Khashoggi's Fiancée Criticizes Saudi Takeover of Newcastle United
The fiancée of the Saudi murdered journalist, Jamal Khashoggi, who was murdered in the Saudi consulate in Istanbul in 2018, criticizes Newcastle United and English football.
Hatice Cengiz, the fiancée of murdered journalist Jamal Khashoggi, criticized Friday the takeover of Newcastle United by a Saudi-led consortium, accusing the English Premier League football club of only thinking of money.
Cengiz said the £300 million ($408 million) takeover deal was "heartbreaking" and disappointing for her and that it was “a real shame for Newcastle and for English football” that the club was now “owned by the person responsible for the murder of Jamal.”
"It seems like they (Newcastle fans) don't care about what happened to Jamal, they just care about the financial future," Cengiz told BBC radio.
Western intelligence agencies accuse Saudi Crown Prince Mohammed bin Salman of authorizing the murder of the Washington Post contributor that was killed in 2018 inside Saudi Arabia's consulate in Istanbul.
However, human rights issues were disregarded and the deal was welcomed by Newcastle fans outside their St James' Park stadium.
"They have got human rights issues. Everyone knows that. But we need this. We need it so bad," said one Newcastle fan.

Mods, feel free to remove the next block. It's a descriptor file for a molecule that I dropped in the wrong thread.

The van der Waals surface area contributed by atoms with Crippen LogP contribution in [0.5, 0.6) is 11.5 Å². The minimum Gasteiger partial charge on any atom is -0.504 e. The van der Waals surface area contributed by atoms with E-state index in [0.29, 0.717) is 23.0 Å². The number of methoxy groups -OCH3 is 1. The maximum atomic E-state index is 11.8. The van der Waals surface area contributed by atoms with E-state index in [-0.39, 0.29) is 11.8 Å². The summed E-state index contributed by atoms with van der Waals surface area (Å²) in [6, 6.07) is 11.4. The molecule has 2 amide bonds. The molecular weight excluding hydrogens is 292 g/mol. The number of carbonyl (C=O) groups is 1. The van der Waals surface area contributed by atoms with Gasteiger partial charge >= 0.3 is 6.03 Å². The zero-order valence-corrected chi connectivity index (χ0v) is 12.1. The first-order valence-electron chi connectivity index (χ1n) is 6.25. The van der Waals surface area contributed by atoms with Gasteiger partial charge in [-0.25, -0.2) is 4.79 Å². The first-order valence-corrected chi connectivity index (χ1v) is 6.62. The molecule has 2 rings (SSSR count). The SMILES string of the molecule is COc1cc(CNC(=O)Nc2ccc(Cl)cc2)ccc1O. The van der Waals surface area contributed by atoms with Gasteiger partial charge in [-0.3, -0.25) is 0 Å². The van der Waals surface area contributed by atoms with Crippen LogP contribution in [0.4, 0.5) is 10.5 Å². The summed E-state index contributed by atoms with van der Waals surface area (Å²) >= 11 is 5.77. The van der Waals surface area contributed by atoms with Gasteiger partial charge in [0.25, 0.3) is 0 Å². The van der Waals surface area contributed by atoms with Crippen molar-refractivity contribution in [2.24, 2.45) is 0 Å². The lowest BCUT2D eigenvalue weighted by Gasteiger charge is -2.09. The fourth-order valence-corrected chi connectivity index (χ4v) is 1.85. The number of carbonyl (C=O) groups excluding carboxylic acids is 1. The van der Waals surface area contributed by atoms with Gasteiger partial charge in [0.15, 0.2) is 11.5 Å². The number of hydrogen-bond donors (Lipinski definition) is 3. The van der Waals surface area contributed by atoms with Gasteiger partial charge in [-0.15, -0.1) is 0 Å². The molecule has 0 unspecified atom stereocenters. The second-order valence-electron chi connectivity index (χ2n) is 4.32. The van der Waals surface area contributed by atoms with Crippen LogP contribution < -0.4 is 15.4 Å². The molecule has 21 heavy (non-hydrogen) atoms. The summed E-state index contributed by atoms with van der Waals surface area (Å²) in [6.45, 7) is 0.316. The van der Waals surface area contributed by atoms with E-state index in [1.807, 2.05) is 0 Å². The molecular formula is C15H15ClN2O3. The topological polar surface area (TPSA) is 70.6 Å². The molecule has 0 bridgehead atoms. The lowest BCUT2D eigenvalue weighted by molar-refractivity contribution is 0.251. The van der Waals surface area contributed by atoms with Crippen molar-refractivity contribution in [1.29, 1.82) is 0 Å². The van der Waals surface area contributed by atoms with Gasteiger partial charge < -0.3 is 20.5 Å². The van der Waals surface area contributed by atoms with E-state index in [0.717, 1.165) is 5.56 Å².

The arrival of Saudi money at the struggling club in northeast England has been met with warnings from experts and human rights groups.
Madawi Al-Rasheed, a visiting professor at the Middle East Centre of the London School of Economics, said bin Salman would, without doubt, be involved in decisions at the club.
The academic also said the prince would look to use the Premier League to rehabilitate his and the Gulf kingdom's image after abuses such as the Khashoggi killing.
"Britain could become a platform for the dictators of this world," Al-Rasheed said. "It's a major decision that has to be discussed at a very high level in government in this country."
Amnesty International has condemned the Premier League's decision to give the green light to the takeover, accusing Saudi Arabia of using its involvement in English football to "sportswash" its poor human rights record.